This project, represented so artfully by Jenna Welsh’s creative skill is one part of the interaction – the other equally important part of the communication is the comments (156 of them!) related to the video’s message. We carry our culture in our language and with this project, since our language is mathematics and technology – we share a common culture! Here is a word cloud of the key words* that we have generated together in this forum.
How does collaborative STEM project-based learning change when the participating students represent fundamentally distinct cultures, countries, economic, and social backgrounds, and work together over synchronous and asynchronous internet settings?
Does the use of videoconferencing in such STEM project-based learning settings alter intersubjectivity or shared meaning in ways that might have broad social impact?
Differences in where people live and in our cultures factor deeply into social and economic fractures in US and global society. Can students working together across such boundaries experience virtual presence and shared meaning-making through project collaborations in ways that allow deeper appreciation of each other’s differences, and reduce such fractures?
Does such collaboration from the context and comfort of one’s own cultural settings helped to neutralize anxiety and distrust of others, and in ways that are promising for the next generation learning settings that will feature more abundant international collaboration at middle and secondary school levels?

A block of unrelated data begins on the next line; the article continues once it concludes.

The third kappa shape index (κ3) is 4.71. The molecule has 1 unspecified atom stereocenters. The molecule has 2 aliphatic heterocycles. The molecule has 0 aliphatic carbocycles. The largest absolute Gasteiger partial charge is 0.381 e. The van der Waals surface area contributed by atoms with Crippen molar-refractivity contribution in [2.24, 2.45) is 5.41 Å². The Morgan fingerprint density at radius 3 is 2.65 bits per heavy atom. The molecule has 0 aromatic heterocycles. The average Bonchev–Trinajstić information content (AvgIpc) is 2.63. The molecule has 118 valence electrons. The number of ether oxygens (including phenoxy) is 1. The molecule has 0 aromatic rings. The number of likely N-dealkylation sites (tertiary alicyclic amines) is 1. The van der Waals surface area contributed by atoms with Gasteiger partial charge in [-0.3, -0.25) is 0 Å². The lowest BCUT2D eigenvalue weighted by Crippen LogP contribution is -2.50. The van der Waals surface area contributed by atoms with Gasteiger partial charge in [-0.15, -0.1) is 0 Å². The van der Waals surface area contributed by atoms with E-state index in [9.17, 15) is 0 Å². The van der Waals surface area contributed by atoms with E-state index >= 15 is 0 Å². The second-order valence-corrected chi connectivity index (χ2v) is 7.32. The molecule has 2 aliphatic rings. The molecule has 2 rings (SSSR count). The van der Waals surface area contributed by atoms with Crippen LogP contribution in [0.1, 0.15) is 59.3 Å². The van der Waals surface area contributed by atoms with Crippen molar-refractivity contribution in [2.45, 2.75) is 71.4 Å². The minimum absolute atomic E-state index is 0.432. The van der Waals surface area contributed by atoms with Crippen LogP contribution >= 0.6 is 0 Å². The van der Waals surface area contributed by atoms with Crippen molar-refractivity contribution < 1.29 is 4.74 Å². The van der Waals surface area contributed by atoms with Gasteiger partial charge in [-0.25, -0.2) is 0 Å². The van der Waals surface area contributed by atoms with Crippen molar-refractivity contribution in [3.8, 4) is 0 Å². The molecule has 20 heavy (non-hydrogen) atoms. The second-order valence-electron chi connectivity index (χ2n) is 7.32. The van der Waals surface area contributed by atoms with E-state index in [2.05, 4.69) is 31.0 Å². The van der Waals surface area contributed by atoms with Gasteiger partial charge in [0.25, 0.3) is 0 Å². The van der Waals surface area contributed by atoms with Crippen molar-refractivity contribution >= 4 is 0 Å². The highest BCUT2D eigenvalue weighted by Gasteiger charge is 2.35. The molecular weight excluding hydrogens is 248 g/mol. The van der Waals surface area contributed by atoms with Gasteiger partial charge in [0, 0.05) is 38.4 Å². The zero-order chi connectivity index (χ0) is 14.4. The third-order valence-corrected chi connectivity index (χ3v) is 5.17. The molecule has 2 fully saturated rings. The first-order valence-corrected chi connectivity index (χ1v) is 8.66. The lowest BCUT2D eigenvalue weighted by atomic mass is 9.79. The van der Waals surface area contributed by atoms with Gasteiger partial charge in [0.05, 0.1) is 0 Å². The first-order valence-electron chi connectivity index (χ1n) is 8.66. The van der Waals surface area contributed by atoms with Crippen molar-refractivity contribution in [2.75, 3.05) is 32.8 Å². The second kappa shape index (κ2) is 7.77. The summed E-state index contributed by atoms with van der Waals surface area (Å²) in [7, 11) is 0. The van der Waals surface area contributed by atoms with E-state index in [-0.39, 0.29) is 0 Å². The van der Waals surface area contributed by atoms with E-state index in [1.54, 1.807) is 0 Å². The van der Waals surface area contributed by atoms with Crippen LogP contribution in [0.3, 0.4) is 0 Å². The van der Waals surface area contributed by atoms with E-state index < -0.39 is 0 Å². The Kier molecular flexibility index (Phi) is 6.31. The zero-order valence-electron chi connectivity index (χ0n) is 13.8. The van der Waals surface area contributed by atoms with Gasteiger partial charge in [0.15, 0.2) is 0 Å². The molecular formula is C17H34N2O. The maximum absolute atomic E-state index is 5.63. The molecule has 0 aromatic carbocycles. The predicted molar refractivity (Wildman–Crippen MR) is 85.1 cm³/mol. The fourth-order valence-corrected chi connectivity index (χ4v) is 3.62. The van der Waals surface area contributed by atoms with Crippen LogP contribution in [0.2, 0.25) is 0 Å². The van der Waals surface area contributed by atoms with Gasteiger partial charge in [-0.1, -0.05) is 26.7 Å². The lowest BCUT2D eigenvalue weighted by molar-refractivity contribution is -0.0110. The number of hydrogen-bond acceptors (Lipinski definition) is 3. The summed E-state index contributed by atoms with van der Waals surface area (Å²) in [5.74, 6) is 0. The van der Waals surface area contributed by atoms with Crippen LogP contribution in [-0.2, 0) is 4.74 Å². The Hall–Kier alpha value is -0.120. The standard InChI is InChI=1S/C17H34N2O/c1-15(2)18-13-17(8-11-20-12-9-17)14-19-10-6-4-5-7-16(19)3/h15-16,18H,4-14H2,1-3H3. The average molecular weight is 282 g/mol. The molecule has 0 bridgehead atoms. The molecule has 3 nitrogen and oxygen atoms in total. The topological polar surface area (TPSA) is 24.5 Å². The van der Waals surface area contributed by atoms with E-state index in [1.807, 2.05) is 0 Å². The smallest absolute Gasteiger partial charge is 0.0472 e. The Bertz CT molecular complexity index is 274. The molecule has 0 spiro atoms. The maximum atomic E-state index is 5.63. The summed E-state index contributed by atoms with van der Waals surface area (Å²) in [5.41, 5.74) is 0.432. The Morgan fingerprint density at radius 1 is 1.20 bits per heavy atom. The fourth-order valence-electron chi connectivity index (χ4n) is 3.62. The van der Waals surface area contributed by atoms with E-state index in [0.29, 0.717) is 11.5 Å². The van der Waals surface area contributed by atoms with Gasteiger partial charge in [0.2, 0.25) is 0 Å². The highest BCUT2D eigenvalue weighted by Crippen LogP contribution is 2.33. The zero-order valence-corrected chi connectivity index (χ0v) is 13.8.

Featuring students who collaborate with one another from sixteen sites in the US, Kenya, Finland, Namibia, Mexico, Iran, and India, the IC4 project explores the intersection of learning, culture, and collaboration. Supported by NSF’s AISL Program, the project provides an international, collaborative, and digital makerspace that explores these questions and seeks to understand how student learning changes when collaborating teams identify themselves as teachers seeking to help peers understand STEM topics.
NSF Awards: 1612824
Several action item requests emerged from the recent IC4 Advisory Board meeting. One of the action items came from teachers who noted that high school students needed opportunities to develop research skills in other courses besides ELA and the traditional research paper project.
I am working on just such a resource. One of the main starting points for all research is the ability to wonder and then turn wonder into an essential research question.
Given that most students learn best from visual resources, I’m using the StoryboardThat app to create the masthead for the emerging researchers resource.
After our team meeting, with both face-to-face and virtual participation from teachers, graduate students, professors, team leaders, and students, the following themes appeared across the transcripts of digital notes:
The catalytic component of mathematics instruction and video technology makes great strides in learning for high school students, thanks to the NSF-sponsored research of the IC4 team, directed by Dr. Eric Hamilton, principal investigator.